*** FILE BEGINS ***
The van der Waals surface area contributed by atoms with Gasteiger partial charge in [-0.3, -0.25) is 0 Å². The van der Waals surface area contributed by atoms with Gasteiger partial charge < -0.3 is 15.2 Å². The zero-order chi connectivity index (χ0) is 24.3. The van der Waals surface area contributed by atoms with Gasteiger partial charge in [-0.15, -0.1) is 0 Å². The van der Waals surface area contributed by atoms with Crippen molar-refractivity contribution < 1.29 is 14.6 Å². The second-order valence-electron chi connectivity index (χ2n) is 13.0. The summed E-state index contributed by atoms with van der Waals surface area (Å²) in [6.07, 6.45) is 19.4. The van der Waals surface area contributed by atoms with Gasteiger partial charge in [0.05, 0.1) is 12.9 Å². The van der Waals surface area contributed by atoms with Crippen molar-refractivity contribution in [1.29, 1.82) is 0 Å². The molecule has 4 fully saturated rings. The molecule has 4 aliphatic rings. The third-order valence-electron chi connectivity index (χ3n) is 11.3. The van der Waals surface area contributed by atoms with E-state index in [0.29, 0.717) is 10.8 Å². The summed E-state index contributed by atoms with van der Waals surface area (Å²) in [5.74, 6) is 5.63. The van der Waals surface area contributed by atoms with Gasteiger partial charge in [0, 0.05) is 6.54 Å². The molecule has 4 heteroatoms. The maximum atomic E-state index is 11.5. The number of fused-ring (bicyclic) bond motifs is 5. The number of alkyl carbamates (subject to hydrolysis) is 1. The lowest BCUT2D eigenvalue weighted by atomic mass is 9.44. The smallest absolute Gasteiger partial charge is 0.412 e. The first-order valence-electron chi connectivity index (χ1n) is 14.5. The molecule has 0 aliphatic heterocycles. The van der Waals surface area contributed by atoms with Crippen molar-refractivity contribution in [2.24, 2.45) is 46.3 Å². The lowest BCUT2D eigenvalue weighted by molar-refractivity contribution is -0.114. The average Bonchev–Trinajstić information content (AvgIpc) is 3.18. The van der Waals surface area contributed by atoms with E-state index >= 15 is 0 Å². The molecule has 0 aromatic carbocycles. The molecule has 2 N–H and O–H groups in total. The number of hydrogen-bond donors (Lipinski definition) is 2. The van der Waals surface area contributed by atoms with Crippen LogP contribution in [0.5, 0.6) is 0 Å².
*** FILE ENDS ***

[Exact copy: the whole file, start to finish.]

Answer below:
The van der Waals surface area contributed by atoms with Gasteiger partial charge in [-0.3, -0.25) is 0 Å². The van der Waals surface area contributed by atoms with Gasteiger partial charge < -0.3 is 15.2 Å². The zero-order chi connectivity index (χ0) is 24.3. The van der Waals surface area contributed by atoms with Gasteiger partial charge in [-0.15, -0.1) is 0 Å². The van der Waals surface area contributed by atoms with Crippen molar-refractivity contribution < 1.29 is 14.6 Å². The second-order valence-electron chi connectivity index (χ2n) is 13.0. The summed E-state index contributed by atoms with van der Waals surface area (Å²) in [6.07, 6.45) is 19.4. The van der Waals surface area contributed by atoms with Gasteiger partial charge in [0.05, 0.1) is 12.9 Å². The van der Waals surface area contributed by atoms with Crippen molar-refractivity contribution in [1.29, 1.82) is 0 Å². The molecule has 4 fully saturated rings. The molecule has 4 aliphatic rings. The third-order valence-electron chi connectivity index (χ3n) is 11.3. The van der Waals surface area contributed by atoms with E-state index in [0.29, 0.717) is 10.8 Å². The summed E-state index contributed by atoms with van der Waals surface area (Å²) in [5.74, 6) is 5.63. The van der Waals surface area contributed by atoms with Gasteiger partial charge in [0, 0.05) is 6.54 Å². The molecule has 4 heteroatoms. The maximum atomic E-state index is 11.5. The number of fused-ring (bicyclic) bond motifs is 5. The number of alkyl carbamates (subject to hydrolysis) is 1. The lowest BCUT2D eigenvalue weighted by atomic mass is 9.44. The smallest absolute Gasteiger partial charge is 0.412 e. The first-order valence-electron chi connectivity index (χ1n) is 14.5. The molecule has 0 aliphatic heterocycles. The van der Waals surface area contributed by atoms with Crippen molar-refractivity contribution in [2.24, 2.45) is 46.3 Å². The lowest BCUT2D eigenvalue weighted by molar-refractivity contribution is -0.114. The average Bonchev–Trinajstić information content (AvgIpc) is 3.18. The van der Waals surface area contributed by atoms with E-state index >= 15 is 0 Å². The molecule has 0 aromatic carbocycles. The molecule has 2 N–H and O–H groups in total. The number of hydrogen-bond donors (Lipinski definition) is 2. The van der Waals surface area contributed by atoms with Crippen LogP contribution in [0.5, 0.6) is 0 Å².